ITIN (Individual Tax Identification Number)
This section is for our non-US resident buyers:
If you are a US resident then you report the taxes via your social security number. If you are a foreign national you need to acquire an ITIN number (individual Tax Identification Number). Every foreign owner of a property in the US must have one.
The application and filings can be handled by an accountant and we can set things up for you as part of our service.
There is one important document in particular needed to be able to get your ITIN # either your passport or a certified copy of the picture page of your passport(s), the IRS requires this to process your ITIN application. They may also accept an original picture drivers license and your birth certificate if you would prefer to have that sent with your application.
Although the below applies to non-US resident Sellers, it is useful to bear in mind when buying….
F.I.R.P.T.A. (Foreign Investment in Real Property Tax Act)
U.S. tax law requires that any non-resident alien who sells an interest in U.S. real property is subject to withholding for tax purposes of 10% of the gross sales price.
This is required by the U.S. Foreign Investment in Real Property Tax Act and is referred to as F.I.R.P.T.A. The withheld amount is required to be forwarded to the Internal Revenue Service (IRS) by the closing agent within 20 days of the closing date. These funds are held until the IRS is satisfied that all taxes due by the non-resident are paid. The taxes due include tax on income from rentals less applicable costs and capital gains tax.
In order to apply for a refund of the withheld amount you can either:
OPTION 1 – File U.S. tax returns for each year that rental income was generated. Reporting all income and expenses and a final return reporting the sale to recover the balance of cleared funds. With this process, it can take up to eighteen months to get your refund depending on when during the tax year the property is sold.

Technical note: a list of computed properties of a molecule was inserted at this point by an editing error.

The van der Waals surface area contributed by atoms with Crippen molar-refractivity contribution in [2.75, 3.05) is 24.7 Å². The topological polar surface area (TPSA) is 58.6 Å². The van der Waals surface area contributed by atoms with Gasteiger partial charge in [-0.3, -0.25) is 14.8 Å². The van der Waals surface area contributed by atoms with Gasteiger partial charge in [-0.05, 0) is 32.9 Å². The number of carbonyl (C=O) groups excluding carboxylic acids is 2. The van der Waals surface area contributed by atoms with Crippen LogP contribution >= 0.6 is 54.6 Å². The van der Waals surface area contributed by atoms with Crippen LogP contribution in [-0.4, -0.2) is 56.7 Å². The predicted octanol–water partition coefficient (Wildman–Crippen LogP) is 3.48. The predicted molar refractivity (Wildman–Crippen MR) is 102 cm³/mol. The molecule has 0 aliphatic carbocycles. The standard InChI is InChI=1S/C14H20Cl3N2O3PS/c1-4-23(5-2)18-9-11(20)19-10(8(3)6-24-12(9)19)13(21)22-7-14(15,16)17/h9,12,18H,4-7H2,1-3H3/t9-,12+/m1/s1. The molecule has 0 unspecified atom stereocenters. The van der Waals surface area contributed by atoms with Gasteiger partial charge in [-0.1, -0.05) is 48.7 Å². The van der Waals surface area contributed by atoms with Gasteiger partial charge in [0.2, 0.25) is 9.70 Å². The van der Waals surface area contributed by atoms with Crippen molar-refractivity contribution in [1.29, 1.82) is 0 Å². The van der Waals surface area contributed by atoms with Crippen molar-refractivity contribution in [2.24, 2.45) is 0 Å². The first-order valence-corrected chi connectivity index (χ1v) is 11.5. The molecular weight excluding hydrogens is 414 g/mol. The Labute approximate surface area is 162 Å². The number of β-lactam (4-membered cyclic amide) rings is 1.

OPTION 2 – File Form 8288-B – Application for Exemption from Withholding with supporting documents (including tax returns reporting prior year income and expenses) on or before the date of closing. By choosing this option, the 10% withholding remains with the closing agent whilst the IRS processes the withholding application and issues a Withholding Certificate for the cleared funds. With this process, it usually takes around 90 days to get your refund.
Please note: applying for and receiving a Withholding Certificate does not eliminate your requirement to file a final U.S. income tax return to report the sale transaction. In fact, when your final tax return is filed you may receive a further refund depending on the number of owners and length of time that the property was held.
The following is required to file for an early release of cleared FIRPTA withholding:
Copy of settlement statement from purchase of property
Copy of furniture package invoice or approximate value if included in the purchase price
Copies of invoices/receipts for major improvements/upgrades to your property
Copies of any prior year tax returns filed to the IRS.
If tax returns have not been filed in previous years:
Details of income received and expenses incurred during the year(s) of ownership
Your U.S. Taxpayer Identification Numbers (ITINs)
If you do not have ITINs:
Completed Forms W-7 (one per seller)
Notarized copies of the picture pages of your passports
In order to meet the IRS filing requirements, the FIRPTA submission must be made on or before the day of closing. We recommend that your accountant be contacted as soon as you list your home for sale in order that all requirements are completed in a timely manner.
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